February 14 : The Telephone’s Patent
Beautiful day, isn’t it? Love is in the air.
Would you believe me if I told you, on this day, in the year 1876, two greatest inventors of the age were fighting for the patent rights of an invention that has managed to change the entire outlook of the world?
On a bright morning of February 14, 1876, a representative for Alexander Graham Bell handed in a patent application to the patent office in Washington for an apparatus for transmitting vocal sounds via electricity lines. Just hours later on the same day, Elisha Gray made a new application to the same office for an apparatus for precisely the same purpose.
Fun Fact – both patent applications filed on the same day wasn’t a coincidence. Nope, not at all.
Both inventors knew of each other’s work yet Bell’s application being the first one was a witness to his connections in the telecommunications network.
Telephone was the product of two inventors being frustrated with a truly global telecommunications system – Telegraph. The traffic increased in the 1870s, making it difficult to communicate even with the increase in new lines.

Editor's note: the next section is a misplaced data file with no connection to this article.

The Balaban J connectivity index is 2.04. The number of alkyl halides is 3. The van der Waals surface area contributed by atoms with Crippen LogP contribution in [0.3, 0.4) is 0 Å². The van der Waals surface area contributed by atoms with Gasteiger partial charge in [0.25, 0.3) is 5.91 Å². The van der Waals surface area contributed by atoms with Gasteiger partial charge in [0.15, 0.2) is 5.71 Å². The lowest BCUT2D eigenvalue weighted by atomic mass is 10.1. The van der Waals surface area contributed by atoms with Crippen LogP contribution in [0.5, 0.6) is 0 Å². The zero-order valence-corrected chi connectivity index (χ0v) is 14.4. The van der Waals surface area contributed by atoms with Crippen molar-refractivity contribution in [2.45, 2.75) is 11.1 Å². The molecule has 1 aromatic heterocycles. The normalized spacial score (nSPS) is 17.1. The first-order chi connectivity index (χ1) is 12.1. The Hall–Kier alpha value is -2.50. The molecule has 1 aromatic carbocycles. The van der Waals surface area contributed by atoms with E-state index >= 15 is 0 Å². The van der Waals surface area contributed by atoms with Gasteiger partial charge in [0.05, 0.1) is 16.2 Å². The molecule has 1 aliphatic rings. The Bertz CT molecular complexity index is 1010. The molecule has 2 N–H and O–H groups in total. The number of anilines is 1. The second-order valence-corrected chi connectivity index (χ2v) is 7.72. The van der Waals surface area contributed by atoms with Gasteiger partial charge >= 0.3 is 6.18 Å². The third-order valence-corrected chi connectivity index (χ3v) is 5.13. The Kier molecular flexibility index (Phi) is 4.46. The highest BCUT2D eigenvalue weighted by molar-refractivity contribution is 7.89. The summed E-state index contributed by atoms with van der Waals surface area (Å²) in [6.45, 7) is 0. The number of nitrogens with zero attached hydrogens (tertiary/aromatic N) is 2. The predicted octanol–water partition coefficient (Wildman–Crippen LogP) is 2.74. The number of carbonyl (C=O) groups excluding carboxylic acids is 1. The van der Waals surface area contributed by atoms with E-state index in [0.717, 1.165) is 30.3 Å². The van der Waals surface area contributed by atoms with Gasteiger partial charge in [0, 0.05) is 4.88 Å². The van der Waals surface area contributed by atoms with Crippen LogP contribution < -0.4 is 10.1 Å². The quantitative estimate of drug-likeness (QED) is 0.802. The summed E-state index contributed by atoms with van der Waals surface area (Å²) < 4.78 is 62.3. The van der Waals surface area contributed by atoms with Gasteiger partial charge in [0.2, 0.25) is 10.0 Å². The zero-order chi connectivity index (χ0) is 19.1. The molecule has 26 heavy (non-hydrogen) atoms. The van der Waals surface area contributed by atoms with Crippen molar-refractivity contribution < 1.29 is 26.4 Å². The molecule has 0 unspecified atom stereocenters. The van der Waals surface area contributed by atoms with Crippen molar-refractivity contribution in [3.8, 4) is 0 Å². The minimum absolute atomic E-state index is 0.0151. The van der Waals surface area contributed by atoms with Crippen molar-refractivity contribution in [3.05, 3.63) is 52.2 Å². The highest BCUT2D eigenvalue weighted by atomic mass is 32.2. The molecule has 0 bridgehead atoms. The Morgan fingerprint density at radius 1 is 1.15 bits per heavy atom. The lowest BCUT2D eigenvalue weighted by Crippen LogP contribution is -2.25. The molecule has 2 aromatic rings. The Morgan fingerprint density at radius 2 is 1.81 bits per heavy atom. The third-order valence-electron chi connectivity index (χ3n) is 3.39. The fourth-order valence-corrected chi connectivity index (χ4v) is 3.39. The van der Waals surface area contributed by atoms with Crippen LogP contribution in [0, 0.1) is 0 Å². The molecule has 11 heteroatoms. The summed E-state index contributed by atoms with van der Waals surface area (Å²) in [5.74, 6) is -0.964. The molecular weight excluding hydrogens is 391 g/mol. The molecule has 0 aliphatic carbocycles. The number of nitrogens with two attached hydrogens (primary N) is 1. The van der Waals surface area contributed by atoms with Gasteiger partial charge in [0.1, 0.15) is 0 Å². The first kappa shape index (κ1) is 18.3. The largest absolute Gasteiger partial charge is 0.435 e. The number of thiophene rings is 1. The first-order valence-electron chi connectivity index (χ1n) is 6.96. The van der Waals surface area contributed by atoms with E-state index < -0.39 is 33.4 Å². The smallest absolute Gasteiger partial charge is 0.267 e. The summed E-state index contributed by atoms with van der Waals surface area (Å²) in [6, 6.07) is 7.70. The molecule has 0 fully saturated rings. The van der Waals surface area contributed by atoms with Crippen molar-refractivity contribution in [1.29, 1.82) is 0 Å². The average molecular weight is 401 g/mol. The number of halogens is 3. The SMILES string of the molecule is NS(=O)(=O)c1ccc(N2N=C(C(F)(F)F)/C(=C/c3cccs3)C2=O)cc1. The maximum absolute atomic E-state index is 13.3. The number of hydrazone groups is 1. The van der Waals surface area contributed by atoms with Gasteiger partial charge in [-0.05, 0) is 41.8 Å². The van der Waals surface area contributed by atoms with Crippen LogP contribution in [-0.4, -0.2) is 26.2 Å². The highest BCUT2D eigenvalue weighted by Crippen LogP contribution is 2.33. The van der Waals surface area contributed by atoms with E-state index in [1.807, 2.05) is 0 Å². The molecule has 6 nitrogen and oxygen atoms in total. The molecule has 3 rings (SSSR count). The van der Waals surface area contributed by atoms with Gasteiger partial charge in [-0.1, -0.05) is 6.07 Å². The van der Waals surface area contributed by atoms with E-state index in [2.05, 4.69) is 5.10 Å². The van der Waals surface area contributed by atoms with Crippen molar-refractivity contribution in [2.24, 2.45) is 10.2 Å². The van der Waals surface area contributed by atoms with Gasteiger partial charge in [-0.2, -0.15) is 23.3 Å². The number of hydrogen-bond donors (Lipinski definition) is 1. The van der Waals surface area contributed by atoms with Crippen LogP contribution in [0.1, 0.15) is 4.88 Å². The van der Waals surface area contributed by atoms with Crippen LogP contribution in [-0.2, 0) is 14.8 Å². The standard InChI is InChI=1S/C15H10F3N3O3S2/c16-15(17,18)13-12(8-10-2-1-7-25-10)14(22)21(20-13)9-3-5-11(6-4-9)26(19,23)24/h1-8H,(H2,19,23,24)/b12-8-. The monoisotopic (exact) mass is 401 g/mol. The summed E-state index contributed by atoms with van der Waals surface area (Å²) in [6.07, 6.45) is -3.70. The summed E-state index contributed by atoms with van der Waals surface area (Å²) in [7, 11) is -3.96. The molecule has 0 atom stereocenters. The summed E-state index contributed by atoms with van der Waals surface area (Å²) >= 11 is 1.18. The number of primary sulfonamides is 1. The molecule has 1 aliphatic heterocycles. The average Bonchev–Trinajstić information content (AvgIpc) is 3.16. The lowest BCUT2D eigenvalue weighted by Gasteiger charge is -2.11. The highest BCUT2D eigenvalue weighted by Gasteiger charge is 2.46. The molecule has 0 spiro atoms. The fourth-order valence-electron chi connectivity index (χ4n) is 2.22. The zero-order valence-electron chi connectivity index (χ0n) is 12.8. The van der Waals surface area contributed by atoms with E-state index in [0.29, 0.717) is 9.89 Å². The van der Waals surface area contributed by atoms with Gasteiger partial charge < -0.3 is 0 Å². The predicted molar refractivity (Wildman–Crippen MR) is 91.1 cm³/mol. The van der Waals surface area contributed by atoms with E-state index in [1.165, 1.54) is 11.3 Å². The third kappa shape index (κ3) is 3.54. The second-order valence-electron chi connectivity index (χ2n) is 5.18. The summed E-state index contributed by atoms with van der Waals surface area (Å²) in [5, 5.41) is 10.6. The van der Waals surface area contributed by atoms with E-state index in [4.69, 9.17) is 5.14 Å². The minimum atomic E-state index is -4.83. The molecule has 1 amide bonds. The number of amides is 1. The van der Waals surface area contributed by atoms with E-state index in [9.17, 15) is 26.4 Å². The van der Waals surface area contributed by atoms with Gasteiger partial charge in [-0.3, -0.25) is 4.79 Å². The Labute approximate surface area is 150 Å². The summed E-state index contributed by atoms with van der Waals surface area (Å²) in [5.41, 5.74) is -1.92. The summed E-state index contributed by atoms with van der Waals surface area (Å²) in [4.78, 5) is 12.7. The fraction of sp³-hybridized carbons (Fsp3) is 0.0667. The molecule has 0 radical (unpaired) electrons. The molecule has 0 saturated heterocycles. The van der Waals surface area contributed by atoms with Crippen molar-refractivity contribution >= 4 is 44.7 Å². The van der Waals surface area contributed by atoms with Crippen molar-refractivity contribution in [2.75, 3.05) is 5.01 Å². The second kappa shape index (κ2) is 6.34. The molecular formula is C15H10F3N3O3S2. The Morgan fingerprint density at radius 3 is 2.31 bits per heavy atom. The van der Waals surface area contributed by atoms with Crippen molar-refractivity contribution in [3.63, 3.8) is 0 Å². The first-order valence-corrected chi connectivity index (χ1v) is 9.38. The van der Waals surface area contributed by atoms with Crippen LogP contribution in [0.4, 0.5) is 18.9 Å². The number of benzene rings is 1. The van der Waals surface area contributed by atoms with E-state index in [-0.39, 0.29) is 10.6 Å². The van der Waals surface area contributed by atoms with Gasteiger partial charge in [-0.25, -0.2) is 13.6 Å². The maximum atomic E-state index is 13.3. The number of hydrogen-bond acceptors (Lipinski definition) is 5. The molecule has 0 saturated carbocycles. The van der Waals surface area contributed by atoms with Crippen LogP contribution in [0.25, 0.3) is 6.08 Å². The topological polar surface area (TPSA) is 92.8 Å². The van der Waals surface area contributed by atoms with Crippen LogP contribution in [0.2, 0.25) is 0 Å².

In a letter to his patent attorney in October 1875, Gray wrote:
“Bell seems to devote all of his energy to the concept of vocal telegraphy. Certainly, this is of certain scientific interest but is of no commercial interest at the present time. I do not want to spend time and money at this stage on something that will not provide a profit.”
The court decisions ultimately granted vast scope to the Bell patent and assigned an enormously profitable asset to Bell’s corporation. They had the added advantage of Telegraph not being available even though it had an enormous impact on the lives of the ordinary people.
With the dawn of twentieth century and a hundred years since Bell’s initial patent, telephones have now become both unbiqutious and indispensable.